- Deputies: Man, woman tried to arrange killing of his estranged wife (5/21/17)1
- Former coroner convicted of felony theft now faces prison in misdemeanor case (5/23/17)2
- Police: Woman arrested after meth found hidden in pants (5/26/17)2
- Cape police say man assaulted, kidnapped girlfriend (5/21/17)2
- Woman may lose foot after being hit by moped (5/24/17)
- Illinois Trail of Tears site where Cherokee buried named to National Historic Register (5/24/17)
- Two men face charges in Cape prostitution sting (5/28/17)
- Business notebook: Woman, sister-in-law buy Perryville custom-wear shop (5/22/17)
- Police apprehend Charleston man they say hit Cape woman with car (5/24/17)
- Broadening horizons: Heartland Dream Team founder stays committed to area youth (5/21/17)2
Saving Fort D
One of the most under-recognized historical sites in Cape Girardeau is getting some much-needed attention. If volunteer history buffs are successful, Fort D will become a Civil War interpretive center in time for the sesquicentennial of the Civil War.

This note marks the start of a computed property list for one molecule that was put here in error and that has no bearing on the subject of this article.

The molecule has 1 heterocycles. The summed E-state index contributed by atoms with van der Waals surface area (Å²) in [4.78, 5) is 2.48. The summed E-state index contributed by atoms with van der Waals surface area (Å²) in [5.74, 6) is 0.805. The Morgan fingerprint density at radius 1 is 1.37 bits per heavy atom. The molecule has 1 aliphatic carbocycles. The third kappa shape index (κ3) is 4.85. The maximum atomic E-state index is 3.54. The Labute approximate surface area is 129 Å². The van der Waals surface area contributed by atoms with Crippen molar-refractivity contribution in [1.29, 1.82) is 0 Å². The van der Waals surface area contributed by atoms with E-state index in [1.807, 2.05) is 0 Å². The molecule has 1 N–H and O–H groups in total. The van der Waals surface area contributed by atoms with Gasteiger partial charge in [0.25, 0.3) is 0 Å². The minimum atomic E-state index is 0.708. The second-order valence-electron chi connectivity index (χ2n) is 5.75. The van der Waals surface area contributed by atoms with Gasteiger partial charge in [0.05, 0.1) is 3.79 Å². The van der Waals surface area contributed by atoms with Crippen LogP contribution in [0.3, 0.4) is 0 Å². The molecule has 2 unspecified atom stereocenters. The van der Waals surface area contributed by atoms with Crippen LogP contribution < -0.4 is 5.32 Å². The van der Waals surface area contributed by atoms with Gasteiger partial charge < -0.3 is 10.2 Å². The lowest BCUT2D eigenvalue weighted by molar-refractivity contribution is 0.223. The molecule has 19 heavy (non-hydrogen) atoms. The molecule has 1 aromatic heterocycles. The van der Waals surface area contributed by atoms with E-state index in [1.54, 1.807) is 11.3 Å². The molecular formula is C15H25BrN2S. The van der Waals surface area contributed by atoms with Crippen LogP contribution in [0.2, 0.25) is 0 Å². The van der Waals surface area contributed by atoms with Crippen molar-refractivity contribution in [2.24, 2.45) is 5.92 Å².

Fort D is one of three surviving earthwork Civil War forts in Missouri. It is just east of Sprigg Street in south Cape Girardeau near the former Alma Schrader Elementary School. A stone building in the center of the fort was built long after the Civil War, but it has taken on historical significance of its own.
Members of the Civil War Roundtable, a group that delves seriously into the history of the Civil War era, have begun to clean up the 3-acre Fort D site. The group estimates it will take another $60,000 or more to turn the fort into a first-rate tourist attraction.
The fort was part of a four-fort protection arrangement for Cape Girardeau. The other forts were known as A, B and C. One of them was on the hill where Academic Hall now stands on the Southeast Missouri State University campus. Another was on the bluff overlooking the Mississippi River at the dead end of what is now Bellevue Street.
Aside from some bronze markers put up by the Rotary Club of Cape Girardeau many years ago, there is little to tell residents or visitors of the important role the city played during the Civil War.
Hats off to those who recognize both the need to preserve an important part of our past and the attraction history has on tourism.